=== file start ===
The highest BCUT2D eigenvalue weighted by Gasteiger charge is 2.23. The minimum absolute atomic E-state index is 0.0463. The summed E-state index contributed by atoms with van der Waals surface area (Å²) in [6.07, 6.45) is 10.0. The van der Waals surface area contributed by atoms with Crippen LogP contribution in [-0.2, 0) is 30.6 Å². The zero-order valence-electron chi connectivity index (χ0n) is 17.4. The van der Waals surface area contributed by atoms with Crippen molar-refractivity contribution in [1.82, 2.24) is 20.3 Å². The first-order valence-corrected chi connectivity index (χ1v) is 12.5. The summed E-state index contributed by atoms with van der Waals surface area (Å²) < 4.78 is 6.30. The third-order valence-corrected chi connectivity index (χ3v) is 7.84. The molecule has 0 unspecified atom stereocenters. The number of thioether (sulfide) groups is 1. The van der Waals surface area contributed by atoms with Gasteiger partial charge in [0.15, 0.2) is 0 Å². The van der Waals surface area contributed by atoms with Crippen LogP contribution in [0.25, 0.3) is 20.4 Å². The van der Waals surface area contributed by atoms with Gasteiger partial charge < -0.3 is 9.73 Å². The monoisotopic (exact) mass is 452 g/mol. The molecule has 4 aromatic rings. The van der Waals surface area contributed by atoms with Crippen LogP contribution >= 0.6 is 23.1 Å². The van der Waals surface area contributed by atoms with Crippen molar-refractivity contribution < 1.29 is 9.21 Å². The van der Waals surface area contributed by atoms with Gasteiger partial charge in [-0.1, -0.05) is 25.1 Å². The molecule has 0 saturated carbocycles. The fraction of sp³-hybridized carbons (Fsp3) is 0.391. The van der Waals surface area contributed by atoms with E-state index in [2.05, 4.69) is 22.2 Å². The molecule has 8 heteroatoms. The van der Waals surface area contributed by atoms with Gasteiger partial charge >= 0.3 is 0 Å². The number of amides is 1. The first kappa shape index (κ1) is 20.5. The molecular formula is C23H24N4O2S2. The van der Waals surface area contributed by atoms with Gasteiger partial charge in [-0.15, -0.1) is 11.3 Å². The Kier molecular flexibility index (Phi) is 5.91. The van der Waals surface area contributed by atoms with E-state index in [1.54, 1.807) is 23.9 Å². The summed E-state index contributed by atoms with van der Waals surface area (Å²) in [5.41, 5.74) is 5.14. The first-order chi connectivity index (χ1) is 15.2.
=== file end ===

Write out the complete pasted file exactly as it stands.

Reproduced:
The highest BCUT2D eigenvalue weighted by Gasteiger charge is 2.23. The minimum absolute atomic E-state index is 0.0463. The summed E-state index contributed by atoms with van der Waals surface area (Å²) in [6.07, 6.45) is 10.0. The van der Waals surface area contributed by atoms with Crippen LogP contribution in [-0.2, 0) is 30.6 Å². The zero-order valence-electron chi connectivity index (χ0n) is 17.4. The van der Waals surface area contributed by atoms with Crippen molar-refractivity contribution in [1.82, 2.24) is 20.3 Å². The first-order valence-corrected chi connectivity index (χ1v) is 12.5. The summed E-state index contributed by atoms with van der Waals surface area (Å²) < 4.78 is 6.30. The third-order valence-corrected chi connectivity index (χ3v) is 7.84. The molecule has 0 unspecified atom stereocenters. The number of thioether (sulfide) groups is 1. The van der Waals surface area contributed by atoms with Gasteiger partial charge in [0.15, 0.2) is 0 Å². The van der Waals surface area contributed by atoms with Crippen LogP contribution in [0.25, 0.3) is 20.4 Å². The van der Waals surface area contributed by atoms with Gasteiger partial charge < -0.3 is 9.73 Å². The monoisotopic (exact) mass is 452 g/mol. The molecule has 4 aromatic rings. The van der Waals surface area contributed by atoms with Crippen LogP contribution >= 0.6 is 23.1 Å². The van der Waals surface area contributed by atoms with Crippen molar-refractivity contribution < 1.29 is 9.21 Å². The van der Waals surface area contributed by atoms with Gasteiger partial charge in [-0.1, -0.05) is 25.1 Å². The molecule has 0 saturated carbocycles. The fraction of sp³-hybridized carbons (Fsp3) is 0.391. The van der Waals surface area contributed by atoms with E-state index in [2.05, 4.69) is 22.2 Å². The molecule has 8 heteroatoms. The van der Waals surface area contributed by atoms with Gasteiger partial charge >= 0.3 is 0 Å². The number of amides is 1. The first kappa shape index (κ1) is 20.5. The molecular formula is C23H24N4O2S2. The van der Waals surface area contributed by atoms with Gasteiger partial charge in [-0.15, -0.1) is 11.3 Å². The Kier molecular flexibility index (Phi) is 5.91. The van der Waals surface area contributed by atoms with E-state index in [1.54, 1.807) is 23.9 Å². The summed E-state index contributed by atoms with van der Waals surface area (Å²) in [5.41, 5.74) is 5.14. The first-order chi connectivity index (χ1) is 15.2.